Tour de CLARIN highlights prominent User Involvement (UI) activities of a particular CLARIN national consortium. This time the focus is on the DLU and Cora Pots, a PhD student in the Quantity and quality in linguistics project at the University of Leuven. The following interview took place via Skype and was conducted and transcribed by Jakob Lenardič.
1. Could you briefly describe your academic background and your current position?
My interest in linguistics started when I was studying for my Bachelor’s Degree at Utrecht University. It was a two-track programme in modern literature and linguistics. In the linguistics track, I was working in the generative framework, primarily child language acquisition and syntax. I did an internship where I researched speech perception and language development in younger children, which really sparked my interest in research and inspired me to pursue it as a career choice. In my Master’s Degree studies, I slightly changed the focus of my research and began investigating syntactic variation in Germanic languages. When I became a Research Assistant at the Meertens Institute under the supervision of Professor Sjef Barbiers, I began combining my formal background with a computational approach to linguistics and co-wrote the Educational Module for the MIMORE tool, which is used to investigate the morphosyntactic variation of Dutch dialects. After obtaining my Master’s Degree, I worked on various projects; for instance, I was a part-time lab manager at the Babylab at Utrecht Institute of Linguistics (Utrecht University), and I furthermore worked for the AnnCor project - a project to make CHILDES, a large collection of corpora of child language, syntactically searchable. In 2016, I started my current position, which is a 4-year PhD track at the University of Leuven, so I'm halfway through now.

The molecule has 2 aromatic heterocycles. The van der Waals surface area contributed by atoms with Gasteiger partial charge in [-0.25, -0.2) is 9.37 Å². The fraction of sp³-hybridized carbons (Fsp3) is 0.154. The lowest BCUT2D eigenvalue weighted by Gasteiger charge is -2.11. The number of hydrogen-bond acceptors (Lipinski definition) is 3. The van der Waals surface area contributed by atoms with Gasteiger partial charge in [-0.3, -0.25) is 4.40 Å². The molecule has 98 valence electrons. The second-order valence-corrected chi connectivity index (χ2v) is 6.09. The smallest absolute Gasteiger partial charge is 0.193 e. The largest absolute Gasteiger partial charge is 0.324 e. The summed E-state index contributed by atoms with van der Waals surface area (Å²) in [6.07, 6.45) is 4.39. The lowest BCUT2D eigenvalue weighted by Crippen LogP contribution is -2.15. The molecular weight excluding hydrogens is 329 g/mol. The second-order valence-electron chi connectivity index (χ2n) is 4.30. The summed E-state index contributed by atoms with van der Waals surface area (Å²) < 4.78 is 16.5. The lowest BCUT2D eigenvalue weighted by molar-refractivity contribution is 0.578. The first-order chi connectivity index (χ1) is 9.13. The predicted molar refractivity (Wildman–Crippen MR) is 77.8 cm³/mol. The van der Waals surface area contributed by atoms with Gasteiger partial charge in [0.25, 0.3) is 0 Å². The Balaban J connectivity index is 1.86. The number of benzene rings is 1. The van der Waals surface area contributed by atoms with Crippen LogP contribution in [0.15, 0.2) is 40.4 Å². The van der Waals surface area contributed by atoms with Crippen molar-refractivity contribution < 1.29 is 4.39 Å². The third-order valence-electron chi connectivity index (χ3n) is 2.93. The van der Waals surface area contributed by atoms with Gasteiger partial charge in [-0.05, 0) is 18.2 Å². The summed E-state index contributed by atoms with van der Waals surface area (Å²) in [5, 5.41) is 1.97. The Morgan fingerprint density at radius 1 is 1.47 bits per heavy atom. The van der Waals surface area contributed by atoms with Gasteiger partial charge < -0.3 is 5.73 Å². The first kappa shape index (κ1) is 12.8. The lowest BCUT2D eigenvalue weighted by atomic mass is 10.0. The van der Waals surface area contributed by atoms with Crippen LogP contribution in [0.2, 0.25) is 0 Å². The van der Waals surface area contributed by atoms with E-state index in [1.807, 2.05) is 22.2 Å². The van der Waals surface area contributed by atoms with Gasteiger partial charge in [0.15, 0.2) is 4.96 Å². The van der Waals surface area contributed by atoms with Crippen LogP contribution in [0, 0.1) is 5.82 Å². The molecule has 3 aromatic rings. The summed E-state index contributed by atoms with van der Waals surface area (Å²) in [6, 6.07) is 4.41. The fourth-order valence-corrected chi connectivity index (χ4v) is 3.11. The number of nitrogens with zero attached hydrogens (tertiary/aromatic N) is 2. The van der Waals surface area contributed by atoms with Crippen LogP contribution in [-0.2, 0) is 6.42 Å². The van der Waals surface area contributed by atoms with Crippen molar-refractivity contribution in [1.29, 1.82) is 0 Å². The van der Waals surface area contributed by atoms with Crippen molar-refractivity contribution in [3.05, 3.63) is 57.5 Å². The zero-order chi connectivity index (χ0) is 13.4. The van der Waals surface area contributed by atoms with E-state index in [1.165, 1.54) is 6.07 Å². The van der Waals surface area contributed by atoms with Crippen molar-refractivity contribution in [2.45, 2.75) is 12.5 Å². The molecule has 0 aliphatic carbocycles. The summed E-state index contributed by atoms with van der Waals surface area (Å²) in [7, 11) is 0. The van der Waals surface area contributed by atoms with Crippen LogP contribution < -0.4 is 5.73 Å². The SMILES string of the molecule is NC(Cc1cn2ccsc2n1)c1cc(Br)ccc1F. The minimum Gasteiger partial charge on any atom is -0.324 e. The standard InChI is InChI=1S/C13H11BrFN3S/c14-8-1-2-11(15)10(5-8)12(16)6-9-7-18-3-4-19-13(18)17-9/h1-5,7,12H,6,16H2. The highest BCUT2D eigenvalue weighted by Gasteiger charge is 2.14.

2. How did you start collaborating with CLARIN DLU? Could you briefly describe the project you’re currently involved in, called Quantity and quality in linguistics: reverse dialectometry?
I started the tools and services of CLARIN DLU when I became a PhD student at the KU Leuven (Catholic University of Leuven). In this project, I investigate the formal properties of Dutch dialects/regiolects as spoken both in Flanders and the Netherlands, for which I use tools and resources provided by the Dutch and the Flemish consortia (OpenSoNaR, MIMORE)
3. Why is investigating non-standard language valuable for linguistic theory?